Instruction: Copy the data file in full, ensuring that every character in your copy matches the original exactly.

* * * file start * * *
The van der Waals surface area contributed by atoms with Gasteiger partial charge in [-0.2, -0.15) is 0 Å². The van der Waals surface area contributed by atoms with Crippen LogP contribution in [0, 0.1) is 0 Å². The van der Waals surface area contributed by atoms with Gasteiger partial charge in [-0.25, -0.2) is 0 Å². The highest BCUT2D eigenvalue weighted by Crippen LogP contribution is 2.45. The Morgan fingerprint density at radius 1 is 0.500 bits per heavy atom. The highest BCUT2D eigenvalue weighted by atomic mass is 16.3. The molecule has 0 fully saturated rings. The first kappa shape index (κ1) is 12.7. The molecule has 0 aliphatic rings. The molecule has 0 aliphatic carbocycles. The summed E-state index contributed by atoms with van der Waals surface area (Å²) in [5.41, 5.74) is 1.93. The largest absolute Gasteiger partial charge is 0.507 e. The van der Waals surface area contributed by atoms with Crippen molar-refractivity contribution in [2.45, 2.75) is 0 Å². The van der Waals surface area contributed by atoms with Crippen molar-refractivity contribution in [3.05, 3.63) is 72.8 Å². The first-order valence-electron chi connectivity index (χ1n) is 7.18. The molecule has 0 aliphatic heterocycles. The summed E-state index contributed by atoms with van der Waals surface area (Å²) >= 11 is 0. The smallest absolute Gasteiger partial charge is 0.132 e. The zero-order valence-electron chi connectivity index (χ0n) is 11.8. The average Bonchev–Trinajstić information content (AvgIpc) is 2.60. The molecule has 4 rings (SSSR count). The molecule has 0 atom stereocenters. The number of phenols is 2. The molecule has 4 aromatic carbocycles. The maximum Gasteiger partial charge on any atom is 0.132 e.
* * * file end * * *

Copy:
The van der Waals surface area contributed by atoms with Gasteiger partial charge in [-0.2, -0.15) is 0 Å². The van der Waals surface area contributed by atoms with Crippen LogP contribution in [0, 0.1) is 0 Å². The van der Waals surface area contributed by atoms with Gasteiger partial charge in [-0.25, -0.2) is 0 Å². The highest BCUT2D eigenvalue weighted by Crippen LogP contribution is 2.45. The Morgan fingerprint density at radius 1 is 0.500 bits per heavy atom. The highest BCUT2D eigenvalue weighted by atomic mass is 16.3. The molecule has 0 fully saturated rings. The first kappa shape index (κ1) is 12.7. The molecule has 0 aliphatic rings. The molecule has 0 aliphatic carbocycles. The summed E-state index contributed by atoms with van der Waals surface area (Å²) in [5.41, 5.74) is 1.93. The largest absolute Gasteiger partial charge is 0.507 e. The van der Waals surface area contributed by atoms with Crippen molar-refractivity contribution in [2.45, 2.75) is 0 Å². The van der Waals surface area contributed by atoms with Crippen molar-refractivity contribution in [3.05, 3.63) is 72.8 Å². The first-order valence-electron chi connectivity index (χ1n) is 7.18. The molecule has 0 aliphatic heterocycles. The summed E-state index contributed by atoms with van der Waals surface area (Å²) >= 11 is 0. The smallest absolute Gasteiger partial charge is 0.132 e. The zero-order valence-electron chi connectivity index (χ0n) is 11.8. The average Bonchev–Trinajstić information content (AvgIpc) is 2.60. The molecule has 4 rings (SSSR count). The molecule has 0 atom stereocenters. The number of phenols is 2. The molecule has 4 aromatic carbocycles. The maximum Gasteiger partial charge on any atom is 0.132 e.